Sunday, December 20, 2009

The levy engineers are the real heroes

It's a good thing that I won't watch much of the Saints-Cowboys game tonight. It's a great game on paper, with the as-good-as-their-record-indicates 13-0 New Orleans Saints taking on the worse-than-their-record Dallas Cowboys at 8-5. The problem, as the NFL just Tweeted, is that the "3 hr. pregame @ 5pm includes NO native Marshall Faulk giving Mariucci tour of French Qtr." Not since the Super Bowl in 2002 featured Marshall Faulk reading from the Declaration of Independence has the NFL spun such a comedic storyline masquerading as a serious one with the use of Marshall Faulk.

The problem with anything related to the Saints these days, is that you have to hear about what a great story it is for New Orleans, whose die-hard fans never gave up, and for the city that's still recovering from Hurricane Katrina, but is still a turgid shithole that serves both as America's portal to the Third World and an international hub of murder.

In fact, Wright Thompson at ESPN wrote this opportunistic, 6,000-word novella telling us how New Orleans is supposedly the soul of America. America, or at least American media outlets, today loves New Orleans with the same intensity with which it abandoned New Orleans before Hurricane Katrina. ESPN even named the Saints' return to New Orleans after the hurricane as one of the greatest football moments of this decade because it was just so inspiring to see professional athletes from other places playing in a city that everybody cared about so much that they let it turn into a post-apocalyptic freak show.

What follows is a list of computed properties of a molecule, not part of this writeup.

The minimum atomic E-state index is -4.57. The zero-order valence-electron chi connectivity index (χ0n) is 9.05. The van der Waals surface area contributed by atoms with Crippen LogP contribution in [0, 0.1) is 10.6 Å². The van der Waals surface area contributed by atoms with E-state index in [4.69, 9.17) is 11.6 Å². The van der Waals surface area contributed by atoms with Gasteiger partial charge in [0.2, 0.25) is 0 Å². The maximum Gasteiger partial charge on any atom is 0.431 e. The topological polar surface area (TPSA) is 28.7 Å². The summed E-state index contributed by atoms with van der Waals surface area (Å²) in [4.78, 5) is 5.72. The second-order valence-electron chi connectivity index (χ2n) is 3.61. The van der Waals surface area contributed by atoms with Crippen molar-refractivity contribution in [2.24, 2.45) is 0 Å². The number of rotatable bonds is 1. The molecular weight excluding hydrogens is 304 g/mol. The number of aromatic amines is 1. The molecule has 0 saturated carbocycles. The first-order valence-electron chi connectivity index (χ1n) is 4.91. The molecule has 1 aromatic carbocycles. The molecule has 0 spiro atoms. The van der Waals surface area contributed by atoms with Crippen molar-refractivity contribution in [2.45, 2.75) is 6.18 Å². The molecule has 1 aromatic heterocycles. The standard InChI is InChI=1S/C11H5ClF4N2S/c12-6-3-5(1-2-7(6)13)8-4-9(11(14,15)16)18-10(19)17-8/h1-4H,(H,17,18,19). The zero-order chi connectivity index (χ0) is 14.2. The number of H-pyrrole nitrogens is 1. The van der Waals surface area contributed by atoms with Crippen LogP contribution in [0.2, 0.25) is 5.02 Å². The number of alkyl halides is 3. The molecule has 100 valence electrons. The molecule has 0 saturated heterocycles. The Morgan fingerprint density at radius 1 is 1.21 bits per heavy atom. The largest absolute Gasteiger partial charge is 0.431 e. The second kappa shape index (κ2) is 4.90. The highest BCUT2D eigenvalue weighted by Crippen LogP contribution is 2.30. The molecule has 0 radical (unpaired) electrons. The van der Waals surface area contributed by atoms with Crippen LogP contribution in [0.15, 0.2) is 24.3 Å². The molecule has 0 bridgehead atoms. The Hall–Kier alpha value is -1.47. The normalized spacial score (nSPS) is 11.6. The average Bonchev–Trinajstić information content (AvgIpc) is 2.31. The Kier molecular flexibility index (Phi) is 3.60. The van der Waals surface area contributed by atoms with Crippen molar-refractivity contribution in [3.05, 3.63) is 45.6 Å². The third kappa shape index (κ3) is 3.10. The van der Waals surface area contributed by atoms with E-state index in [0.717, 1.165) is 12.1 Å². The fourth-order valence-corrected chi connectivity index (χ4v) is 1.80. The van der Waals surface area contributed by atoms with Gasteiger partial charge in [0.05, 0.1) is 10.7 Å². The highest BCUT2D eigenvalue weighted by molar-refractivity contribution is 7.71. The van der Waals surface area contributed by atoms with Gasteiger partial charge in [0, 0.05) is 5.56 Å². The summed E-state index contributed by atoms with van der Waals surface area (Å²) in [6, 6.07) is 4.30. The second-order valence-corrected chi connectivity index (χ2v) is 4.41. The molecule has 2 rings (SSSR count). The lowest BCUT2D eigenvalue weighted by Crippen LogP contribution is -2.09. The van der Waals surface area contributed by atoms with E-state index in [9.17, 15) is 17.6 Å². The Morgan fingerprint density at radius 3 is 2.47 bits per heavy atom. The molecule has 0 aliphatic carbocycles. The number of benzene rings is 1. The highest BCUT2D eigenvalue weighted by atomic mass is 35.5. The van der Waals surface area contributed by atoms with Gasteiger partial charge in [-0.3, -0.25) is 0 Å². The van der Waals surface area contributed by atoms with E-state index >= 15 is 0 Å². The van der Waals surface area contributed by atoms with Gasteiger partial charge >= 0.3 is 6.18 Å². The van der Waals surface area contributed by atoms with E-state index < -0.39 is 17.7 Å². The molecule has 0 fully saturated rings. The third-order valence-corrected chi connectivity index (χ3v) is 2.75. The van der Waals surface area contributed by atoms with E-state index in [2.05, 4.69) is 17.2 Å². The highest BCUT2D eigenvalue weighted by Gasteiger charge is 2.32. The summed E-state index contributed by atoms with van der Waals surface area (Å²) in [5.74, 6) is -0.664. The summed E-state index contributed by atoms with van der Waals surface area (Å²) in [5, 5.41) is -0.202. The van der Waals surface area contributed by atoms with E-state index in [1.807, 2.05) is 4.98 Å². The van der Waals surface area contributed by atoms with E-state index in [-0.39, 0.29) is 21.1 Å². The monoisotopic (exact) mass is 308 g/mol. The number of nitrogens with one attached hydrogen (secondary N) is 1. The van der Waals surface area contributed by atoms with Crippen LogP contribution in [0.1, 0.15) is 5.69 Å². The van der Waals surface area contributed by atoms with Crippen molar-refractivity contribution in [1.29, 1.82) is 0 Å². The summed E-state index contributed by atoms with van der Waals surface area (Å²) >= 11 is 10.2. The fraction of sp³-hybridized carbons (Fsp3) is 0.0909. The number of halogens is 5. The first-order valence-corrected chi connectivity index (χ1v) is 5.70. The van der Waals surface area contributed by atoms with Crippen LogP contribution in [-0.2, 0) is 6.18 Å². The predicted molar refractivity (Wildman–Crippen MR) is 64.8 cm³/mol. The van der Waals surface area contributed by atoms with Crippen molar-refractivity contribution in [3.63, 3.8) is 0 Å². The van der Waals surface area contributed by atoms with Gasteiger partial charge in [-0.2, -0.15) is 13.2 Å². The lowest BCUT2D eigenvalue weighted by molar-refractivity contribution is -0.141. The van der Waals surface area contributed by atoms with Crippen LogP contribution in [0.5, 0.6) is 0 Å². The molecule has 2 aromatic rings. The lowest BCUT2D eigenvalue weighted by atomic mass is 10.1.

For that reason alone, I have to hope that New Orleans loses today and loses promptly in the playoffs. The themes of resilience, hope and tradition that Wright mentions could work for just about anything, and I don't want to have to hear about New Orleans' resilient spirit again. Let's take Indiana and it's long-suffering fans, perennially stymied in the playoffs and hit hard by the recession, who came together and cheered for their beloved Colts. Or, how about the Patriots, representing an entire region hit hard by both the recession and winter storms, where the seeds of American freedom were planted, without a Super Bowl for a number of years, overcoming adversity to make the playoffs and win a championship?

We certainly can't forget New York and 9/11, Chicago and the Great Chicago Fire of 1871, Pittsburgh and Three Mile Island, the Raiders and 49ers and the Loma Prieta Earthquake, or even the Chiefs and the Bleeding Kansas period of 1854. And the real heroes, of course, are the troops, who are stationed in places like Germany, Japan and Saudi Arabia with ample time to watch football or talk to Terry Bradshaw, where they form the last line of defense between myself and other angry Muslims.

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